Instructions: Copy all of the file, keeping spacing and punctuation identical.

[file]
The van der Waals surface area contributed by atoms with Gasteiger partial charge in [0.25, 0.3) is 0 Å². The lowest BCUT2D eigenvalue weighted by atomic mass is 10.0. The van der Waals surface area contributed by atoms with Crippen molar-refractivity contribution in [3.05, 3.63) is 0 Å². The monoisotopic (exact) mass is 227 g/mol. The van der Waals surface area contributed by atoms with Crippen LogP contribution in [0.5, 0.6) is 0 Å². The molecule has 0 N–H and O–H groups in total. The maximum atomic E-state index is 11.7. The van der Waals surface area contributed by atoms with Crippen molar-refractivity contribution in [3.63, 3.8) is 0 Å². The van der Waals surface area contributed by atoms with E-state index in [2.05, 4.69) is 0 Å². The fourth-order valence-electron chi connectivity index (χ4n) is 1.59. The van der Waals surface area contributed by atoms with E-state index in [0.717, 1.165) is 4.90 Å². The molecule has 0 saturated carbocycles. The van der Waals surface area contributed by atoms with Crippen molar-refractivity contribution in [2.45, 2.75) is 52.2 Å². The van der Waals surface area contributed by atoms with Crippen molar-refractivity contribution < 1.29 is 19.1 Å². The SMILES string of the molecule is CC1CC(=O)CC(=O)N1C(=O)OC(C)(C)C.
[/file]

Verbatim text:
The van der Waals surface area contributed by atoms with Gasteiger partial charge in [0.25, 0.3) is 0 Å². The lowest BCUT2D eigenvalue weighted by atomic mass is 10.0. The van der Waals surface area contributed by atoms with Crippen molar-refractivity contribution in [3.05, 3.63) is 0 Å². The monoisotopic (exact) mass is 227 g/mol. The van der Waals surface area contributed by atoms with Crippen LogP contribution in [0.5, 0.6) is 0 Å². The molecule has 0 N–H and O–H groups in total. The maximum atomic E-state index is 11.7. The van der Waals surface area contributed by atoms with Crippen molar-refractivity contribution in [3.63, 3.8) is 0 Å². The van der Waals surface area contributed by atoms with E-state index in [2.05, 4.69) is 0 Å². The fourth-order valence-electron chi connectivity index (χ4n) is 1.59. The van der Waals surface area contributed by atoms with E-state index in [0.717, 1.165) is 4.90 Å². The molecule has 0 saturated carbocycles. The van der Waals surface area contributed by atoms with Crippen molar-refractivity contribution in [2.45, 2.75) is 52.2 Å². The van der Waals surface area contributed by atoms with Crippen molar-refractivity contribution < 1.29 is 19.1 Å². The SMILES string of the molecule is CC1CC(=O)CC(=O)N1C(=O)OC(C)(C)C.